In Shanghai, Carbon Goes on the Market

— August 30, 2012

This month Shanghai began an ambitious emissions trading system (ETS) intended to curb carbon dioxide emissions.  Approximately 200 local companies will participate in the program, which targets industrial firms that produce more than 20,000 metric tons of carbon annually, and non-industrial firms that produce more than 10,000 metric tons a year.  Carbon permits will be free during the program’s initial phase, but then market forces will set the price.  The scheme will be based on the mechanics of the Shanghai Environmental and Energy Exchange, with significant funding from the Asian Development Bank.

Similar programs are planned in Beijing, Chongqing, Hubei, Guangdong, Shenzhen, and Tianjin.  While the nuances of each program will vary, these initiatives will act as pilot projects for a nationwide carbon trading scheme, set to be implemented by 2015.

Shanghai’s energy demand is forecast to nearly double by 2020 and, considering the country’s vast coal reserves, a corresponding increase in greenhouse gas emissions would be inevitable without some effort at reduction.  The question becomes: by choosing an ETS, has China selected the most effective policy to combat pollution while minimizing the social impact?

The two most popular policies for emissions reductions are carbon trading schemes and carbon taxes.  They are fundamentally different, and therefore, neither is considered a “one size fits all” solution.

Carbon trading, as in the Shanghai scheme, creates an absolute maximum to the emissions of a region or company (the “cap” in “cap and trade”) and allows the market to sort out the most efficient means for achieving that goal.  Trading systems create dynamic economic efficiency by allowing companies with the lowest abatement costs (the cost of reducing their pollution) to do so, and then profit by selling their unused permits.  Companies with high abatement costs can purchase these credits if the credits costs less than retrofits required to meet the cap.  The European Union launched its Emissions Trading System in 2005.  The scheme aims to reduce total emissions 21% below 2005 levels by 2020; results so far have been mixed.  California plans to roll out a carbon ETS in 2013 that will cover approximately 85% off all carbon emissions in the state, including utility and transportation fuels.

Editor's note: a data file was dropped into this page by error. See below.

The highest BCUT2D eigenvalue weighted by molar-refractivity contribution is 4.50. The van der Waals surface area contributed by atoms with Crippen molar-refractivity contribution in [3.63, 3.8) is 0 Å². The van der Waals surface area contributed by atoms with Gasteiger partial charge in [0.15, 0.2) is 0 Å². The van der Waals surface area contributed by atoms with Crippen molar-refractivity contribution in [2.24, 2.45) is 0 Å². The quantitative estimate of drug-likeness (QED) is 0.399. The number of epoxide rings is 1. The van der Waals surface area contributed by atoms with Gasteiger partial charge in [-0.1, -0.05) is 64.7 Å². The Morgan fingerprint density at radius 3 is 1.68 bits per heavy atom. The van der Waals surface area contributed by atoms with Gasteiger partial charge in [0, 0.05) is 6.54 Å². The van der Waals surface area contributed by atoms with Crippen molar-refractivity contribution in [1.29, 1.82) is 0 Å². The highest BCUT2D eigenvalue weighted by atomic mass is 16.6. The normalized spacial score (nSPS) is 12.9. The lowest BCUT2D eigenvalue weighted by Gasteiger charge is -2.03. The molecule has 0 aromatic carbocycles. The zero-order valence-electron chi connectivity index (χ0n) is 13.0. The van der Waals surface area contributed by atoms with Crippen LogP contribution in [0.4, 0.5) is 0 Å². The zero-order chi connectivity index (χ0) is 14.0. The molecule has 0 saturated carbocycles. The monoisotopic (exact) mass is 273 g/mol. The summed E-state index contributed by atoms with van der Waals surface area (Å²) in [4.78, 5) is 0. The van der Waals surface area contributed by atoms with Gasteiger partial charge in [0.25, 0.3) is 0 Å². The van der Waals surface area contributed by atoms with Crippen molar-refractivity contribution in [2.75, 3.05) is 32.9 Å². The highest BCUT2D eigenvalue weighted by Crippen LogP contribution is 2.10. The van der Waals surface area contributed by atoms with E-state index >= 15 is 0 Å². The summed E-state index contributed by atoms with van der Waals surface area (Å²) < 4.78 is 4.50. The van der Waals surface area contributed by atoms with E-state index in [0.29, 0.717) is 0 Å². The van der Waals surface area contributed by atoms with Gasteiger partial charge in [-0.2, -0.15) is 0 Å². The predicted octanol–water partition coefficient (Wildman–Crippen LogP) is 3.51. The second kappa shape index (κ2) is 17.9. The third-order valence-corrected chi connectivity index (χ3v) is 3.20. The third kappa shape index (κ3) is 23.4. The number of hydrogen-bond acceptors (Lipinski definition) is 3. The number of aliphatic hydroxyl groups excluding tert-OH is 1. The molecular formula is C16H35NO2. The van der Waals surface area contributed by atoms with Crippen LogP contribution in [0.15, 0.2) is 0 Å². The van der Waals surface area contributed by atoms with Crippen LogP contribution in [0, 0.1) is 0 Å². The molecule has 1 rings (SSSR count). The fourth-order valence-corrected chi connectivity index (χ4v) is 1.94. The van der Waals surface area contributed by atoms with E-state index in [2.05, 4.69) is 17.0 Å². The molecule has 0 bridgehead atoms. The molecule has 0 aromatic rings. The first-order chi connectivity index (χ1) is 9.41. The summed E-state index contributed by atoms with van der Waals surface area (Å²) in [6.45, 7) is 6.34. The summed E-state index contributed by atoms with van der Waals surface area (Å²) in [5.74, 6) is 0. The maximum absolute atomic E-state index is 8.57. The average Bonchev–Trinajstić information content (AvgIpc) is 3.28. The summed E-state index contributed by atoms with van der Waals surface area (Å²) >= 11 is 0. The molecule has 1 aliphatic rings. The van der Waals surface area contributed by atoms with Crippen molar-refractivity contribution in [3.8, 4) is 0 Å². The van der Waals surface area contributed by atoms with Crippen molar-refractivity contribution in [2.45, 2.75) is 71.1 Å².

The Tax Option

Carbon taxes, on the other hand, place a fee on every ton of carbon produced by specific industries, or on all emissions in a country, region, or state.  Taxes are simpler to implement because their mechanisms are already well understood by both politicians and the general public, and they are relatively easy to enforce.  Unlike a cap and trade system, taxes incent carbon emitters to reduce pollution as much as possible, whereas an ETS only requires reductions to a specific level.